For an example of how the good intentions of big government can produce extremely bad results, one needn't look further than the rental housing market in New York City.
We have government-sponsored financing for low-cost housing. We have special housing bonds. We have public-private construction projects. We have government agencies to help the private sector and nonprofits produce lower-cost housing. We have inclusionary mandates. Yet rental housing in New York remains more expensive than practically anywhere else in the country and suffers from a perennial "crisis" of affordability.
Earlier this year, New York revived a variation on its previously expired 421a tax abatement, first enacted in the 1970s to encourage new rental housing construction. Today's version offers developers a tax break with a present value equal to one-half to two-thirds of the entire cost to build the project—assuming the developer jumps through some hoops that seek to help labor unions and deliver more "affordable" and rent-regulated housing.
Through these and other measures, officials claim to be trying to solve the problem of high rents. But the discussion always starts from the premise that government should do more. Rarely does anyone ask whether government should instead do less, even though decades of ill-considered policy caused the housing disaster that New York faces today.
Nonregulated rents in New York City are indeed extraordinary. Small one-bedroom apartments in Manhattan cost around $3,500 a month and generally rise over time, although a recent construction boom has led to a slight downward drift near the top of the market.
The culprit for high prices cannot be the free market, because New York hasn't seen a free market in rental housing since World War II. Instead, a panoply of laws, regulations, and programs create distortions, complicate development, and make it difficult to build new housing except at the very high end. If we're serious about making New York and other major cities more affordable for renters, here are a few things to reconsider.
Zoning: About 100 years ago, municipal officials decided to separate different uses of property from each other so we wouldn't end up with slaughterhouses next to nursery schools. From that small seed of good intentions has grown a massive forest of land use regulations that limit and delay development and constrict the housing market, driving up housing costs. In New York City, every discretionary approval for a substantial project creates a veto opportunity for the local city councilmember. These opportunities are often exploited to preserve the values of existing buildings by blocking competition. Thus, zoning and approvals attract a substantial constituency and—surprise—politicians listen.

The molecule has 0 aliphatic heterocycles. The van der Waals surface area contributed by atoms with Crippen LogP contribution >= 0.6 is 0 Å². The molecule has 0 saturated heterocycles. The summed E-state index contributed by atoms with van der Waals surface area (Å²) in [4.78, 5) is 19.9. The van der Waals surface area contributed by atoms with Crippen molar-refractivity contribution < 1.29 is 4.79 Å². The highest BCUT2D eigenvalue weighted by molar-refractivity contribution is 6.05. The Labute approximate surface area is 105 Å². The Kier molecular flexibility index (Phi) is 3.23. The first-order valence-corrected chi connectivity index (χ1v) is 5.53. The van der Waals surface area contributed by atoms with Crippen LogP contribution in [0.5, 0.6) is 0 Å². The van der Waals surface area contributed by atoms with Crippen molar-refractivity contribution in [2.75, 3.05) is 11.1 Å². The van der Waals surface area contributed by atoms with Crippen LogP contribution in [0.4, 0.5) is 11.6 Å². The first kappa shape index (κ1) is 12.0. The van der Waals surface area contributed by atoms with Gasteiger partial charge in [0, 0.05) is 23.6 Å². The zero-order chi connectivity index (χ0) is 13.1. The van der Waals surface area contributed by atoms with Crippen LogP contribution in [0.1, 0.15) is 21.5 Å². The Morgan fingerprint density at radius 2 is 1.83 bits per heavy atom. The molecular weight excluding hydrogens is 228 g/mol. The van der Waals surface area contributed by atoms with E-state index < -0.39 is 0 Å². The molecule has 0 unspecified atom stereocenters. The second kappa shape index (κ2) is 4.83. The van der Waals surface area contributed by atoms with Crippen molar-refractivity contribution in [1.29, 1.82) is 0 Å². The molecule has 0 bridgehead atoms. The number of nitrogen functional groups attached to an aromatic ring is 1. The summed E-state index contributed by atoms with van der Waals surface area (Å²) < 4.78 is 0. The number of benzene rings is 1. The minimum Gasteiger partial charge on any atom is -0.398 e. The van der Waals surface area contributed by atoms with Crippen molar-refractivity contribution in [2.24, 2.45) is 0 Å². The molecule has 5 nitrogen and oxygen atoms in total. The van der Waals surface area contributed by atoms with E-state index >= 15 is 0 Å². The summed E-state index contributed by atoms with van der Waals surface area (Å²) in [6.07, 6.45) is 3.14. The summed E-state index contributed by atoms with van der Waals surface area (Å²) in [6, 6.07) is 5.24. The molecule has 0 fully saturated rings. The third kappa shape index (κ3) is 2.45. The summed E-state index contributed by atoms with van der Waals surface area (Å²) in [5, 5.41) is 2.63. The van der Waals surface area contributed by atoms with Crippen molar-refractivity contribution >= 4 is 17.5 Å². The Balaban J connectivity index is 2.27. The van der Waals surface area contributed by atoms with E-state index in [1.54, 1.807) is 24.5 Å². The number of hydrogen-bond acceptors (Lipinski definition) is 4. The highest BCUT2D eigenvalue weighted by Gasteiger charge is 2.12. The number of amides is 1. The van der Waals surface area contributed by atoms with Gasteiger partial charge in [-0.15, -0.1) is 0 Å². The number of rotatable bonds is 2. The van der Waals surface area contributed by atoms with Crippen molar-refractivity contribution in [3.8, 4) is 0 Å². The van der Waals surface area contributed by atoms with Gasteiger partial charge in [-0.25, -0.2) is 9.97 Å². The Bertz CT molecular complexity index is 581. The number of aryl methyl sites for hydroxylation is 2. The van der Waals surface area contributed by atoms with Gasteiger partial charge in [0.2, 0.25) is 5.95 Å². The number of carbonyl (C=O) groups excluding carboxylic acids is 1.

Housing formats and building codes: Building codes require a certain minimum size and quality of residential units. Anything smaller or of lesser quality simply can't get built. In New York, single-room occupancy hotels once provided affordable housing to thousands of people. Then the city and state made it illegal to build that sort of housing, and also passed laws prohibiting anyone who owned such buildings from raising rents or tearing them down. The building code includes a variety of restrictions designed to improve the quality of housing, such as minimum size standards for apartments, but this makes it impossible to move forward with very inexpensive residential construction. What's wrong with providing very small housing units for people with very small incomes?
Environmental impact review: Many substantial development projects must endure an extended inquiry called an environmental impact review. This process has grown far longer and more complex over the years. It has in large part become a tool for those who own existing properties to slow down or stop the development of new ones.